Carly: Some people do find it difficult, because it can be very ‘full-on’. It’s not for everyone. You do have to find the balance between your personal life and your work. In a way, you’ve got to be built for it. The hours can be relentless, but it’s also really fulfilling. I certainly haven’t found another profession that can give me what this job does – in terms of fulfilment and allowing me to be so creative. I get to use both sides of my brain in this job. I have to balance budgets, track spreadsheets, build schedules, etc., and then on the other hand I get to consider colours, textures, mood. It’s a really great mix.

Production design of “Hanna” by Carly Reddin.

Kirill: When people ask you what do you do for a living, how do you describe this complexity and all of these different aspects of what you do?

Carly: I say that I work with the director and the cinematographer to create the settings and mood for the story to unfold in.

Kirill: Getting closer to “Hanna” which is set in the modern day, is it harder to “convince” people, if you will, that these contemporary productions need to be designed? That even though there are plenty of real-world training facilities and universities around Europe, there’s still a need to create something that works for this particular story?

Carly: If it is a documentary-style show, sometimes it can be almost ‘point-and-shoot’. But the world of “Hanna” is stylised and has to be created. It is also full of action and stunt scenes that need considered blocking within a space. ‘The Meadows’ training facility has two distinct moods, for example. The CIA world is sterile, sinister and darker compared to the Trainees world, which is warmer and more inviting and nurturing for the girls. That is achieved through the furniture, graphics, prop selection, colours, and lighting choices made in collaboration with the cinematographer… together, they create this feeling, it’s not something you just stumble upon. You have to create it by putting all the layers together.

Kirill: How did your involvement with “Hanna” start?

Carly: My agent and I were looking for the next project, and when I heard that “Hanna” was looking for a designer, I eagerly put myself forward. I worked on the original film as a draftsperson and as a standby art director, so I already knew the original story quite well. I’d already fallen in love with the world of ‘Hanna’. I felt quite at home with her story because of my personal history.

So, I put together a pitch for the job, and I got through to the second round. Then I had an interview with the director Eva Husson, and she picked me to collaborate with.

Production design of “Hanna” by Carly Reddin.

Kirill: Did you know in advance that it would be a design job for all the episodes?

Carly: Yes, I did. “Hanna” was my third episodic production. I had worked on “Aber Bergen” and “Top Boy” before, and those were full seasons with multiple directors. So I was already used to working with overlapping directors in different countries. I knew what it meant.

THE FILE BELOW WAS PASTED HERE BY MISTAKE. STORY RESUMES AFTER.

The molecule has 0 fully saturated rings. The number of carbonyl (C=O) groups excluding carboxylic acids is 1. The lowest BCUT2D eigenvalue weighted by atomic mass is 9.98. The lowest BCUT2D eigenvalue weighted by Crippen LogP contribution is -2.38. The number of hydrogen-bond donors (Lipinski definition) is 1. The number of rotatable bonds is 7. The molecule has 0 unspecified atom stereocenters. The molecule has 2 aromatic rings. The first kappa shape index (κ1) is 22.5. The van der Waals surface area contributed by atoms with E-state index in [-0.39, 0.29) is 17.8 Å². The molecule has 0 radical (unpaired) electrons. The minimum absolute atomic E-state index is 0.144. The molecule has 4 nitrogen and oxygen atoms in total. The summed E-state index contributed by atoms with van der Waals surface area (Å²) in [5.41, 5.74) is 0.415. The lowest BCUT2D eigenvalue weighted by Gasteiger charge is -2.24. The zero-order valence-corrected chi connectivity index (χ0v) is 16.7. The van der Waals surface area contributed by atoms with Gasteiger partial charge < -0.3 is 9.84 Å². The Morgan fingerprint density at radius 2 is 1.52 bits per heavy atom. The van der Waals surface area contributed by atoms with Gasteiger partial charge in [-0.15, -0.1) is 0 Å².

Kirill: So you’re no stranger to the differences in the overall production structure between the feature and the episodic worlds.

Carly: That was an adjustment I had to get used to, because I come from a film background. On a film you usually have one director and one shooting schedule. On an episodic production, I work with multiple directors, DoPs, producers, etc, and I can have multiple shooting schedules happening at the same time. I am the one constant person that works on all shooting blocks, so I am the overseer of the ‘vision’ decided upon at the start of the project.

Sometimes directors come on and they want to put their stamp on it, which is completely understandable. It’s fine to have some deviations in shooting style, etc. That’s what keeps it exciting. But the rules of the world do have to stay consistent, so as not to confuse the audience, and to keep everything coherent.

Kirill: I loved the transition between the two seasons. Even though the second season is so much deeper and wider in where it takes us, the transition into that bigger world felt seamless, especially as I was watching them back to back over the course of a week or so. You already mentioned that you were glad that it was “only” 8 episodes – is that because of the scope of the new story arc?

Carly: This season of “Hanna” was three blocks, whereas my previous job was four blocks with four directors. Coming into it, I saw it as the opportunity to not spread myself so thinly and to be able to give more of myself to the project.

We went to Spain for the last block, and it was great. It gave us a whole new visual world to put on screen, but there were logistical issues to figure out, such as setting up and running your team in Spain while you’re still shooting in the UK.

Kirill: You talked a bit about the two overlapping parts of the Meadows facility and shooting in Spain, and there are scenes in the forest, in different hotels, on the ferry, etc. How do you juggle all this complexity? Do you split your attention between these different places, or is it a more sequential process for you?